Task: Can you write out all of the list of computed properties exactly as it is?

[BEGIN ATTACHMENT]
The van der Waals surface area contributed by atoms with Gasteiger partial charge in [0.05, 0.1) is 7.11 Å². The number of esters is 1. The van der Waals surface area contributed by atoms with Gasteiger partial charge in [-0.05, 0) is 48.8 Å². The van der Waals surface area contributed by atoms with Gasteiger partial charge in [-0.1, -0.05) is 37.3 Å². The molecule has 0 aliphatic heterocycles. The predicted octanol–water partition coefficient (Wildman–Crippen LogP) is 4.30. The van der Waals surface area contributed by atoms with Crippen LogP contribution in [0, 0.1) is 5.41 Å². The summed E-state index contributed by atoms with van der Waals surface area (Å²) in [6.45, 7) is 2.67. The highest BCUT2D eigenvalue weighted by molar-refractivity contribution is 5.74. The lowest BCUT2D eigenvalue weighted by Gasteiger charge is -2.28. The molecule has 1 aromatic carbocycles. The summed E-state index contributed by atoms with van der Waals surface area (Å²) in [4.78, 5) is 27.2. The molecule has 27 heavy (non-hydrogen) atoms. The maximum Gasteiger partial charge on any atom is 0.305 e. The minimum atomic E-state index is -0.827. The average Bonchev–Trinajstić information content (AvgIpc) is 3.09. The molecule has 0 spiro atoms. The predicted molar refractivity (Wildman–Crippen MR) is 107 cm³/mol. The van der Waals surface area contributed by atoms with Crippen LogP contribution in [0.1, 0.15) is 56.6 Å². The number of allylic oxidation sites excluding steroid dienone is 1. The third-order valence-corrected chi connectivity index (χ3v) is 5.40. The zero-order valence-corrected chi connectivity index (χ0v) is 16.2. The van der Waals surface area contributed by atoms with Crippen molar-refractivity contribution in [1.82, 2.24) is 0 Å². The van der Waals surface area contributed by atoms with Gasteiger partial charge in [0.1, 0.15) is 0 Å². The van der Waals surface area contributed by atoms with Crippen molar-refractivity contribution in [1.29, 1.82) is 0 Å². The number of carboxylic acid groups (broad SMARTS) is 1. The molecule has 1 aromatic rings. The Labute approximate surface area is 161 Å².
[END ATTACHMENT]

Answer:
The van der Waals surface area contributed by atoms with Gasteiger partial charge in [0.05, 0.1) is 7.11 Å². The number of esters is 1. The van der Waals surface area contributed by atoms with Gasteiger partial charge in [-0.05, 0) is 48.8 Å². The van der Waals surface area contributed by atoms with Gasteiger partial charge in [-0.1, -0.05) is 37.3 Å². The molecule has 0 aliphatic heterocycles. The predicted octanol–water partition coefficient (Wildman–Crippen LogP) is 4.30. The van der Waals surface area contributed by atoms with Crippen LogP contribution in [0, 0.1) is 5.41 Å². The summed E-state index contributed by atoms with van der Waals surface area (Å²) in [6.45, 7) is 2.67. The highest BCUT2D eigenvalue weighted by molar-refractivity contribution is 5.74. The lowest BCUT2D eigenvalue weighted by Gasteiger charge is -2.28. The molecule has 1 aromatic carbocycles. The summed E-state index contributed by atoms with van der Waals surface area (Å²) in [4.78, 5) is 27.2. The molecule has 27 heavy (non-hydrogen) atoms. The maximum Gasteiger partial charge on any atom is 0.305 e. The minimum atomic E-state index is -0.827. The average Bonchev–Trinajstić information content (AvgIpc) is 3.09. The molecule has 0 spiro atoms. The predicted molar refractivity (Wildman–Crippen MR) is 107 cm³/mol. The van der Waals surface area contributed by atoms with Crippen LogP contribution in [0.1, 0.15) is 56.6 Å². The number of allylic oxidation sites excluding steroid dienone is 1. The third-order valence-corrected chi connectivity index (χ3v) is 5.40. The zero-order valence-corrected chi connectivity index (χ0v) is 16.2. The van der Waals surface area contributed by atoms with Crippen molar-refractivity contribution in [1.82, 2.24) is 0 Å². The van der Waals surface area contributed by atoms with Gasteiger partial charge in [0.1, 0.15) is 0 Å². The van der Waals surface area contributed by atoms with Crippen molar-refractivity contribution in [1.29, 1.82) is 0 Å². The number of carboxylic acid groups (broad SMARTS) is 1. The molecule has 1 aromatic rings. The Labute approximate surface area is 161 Å².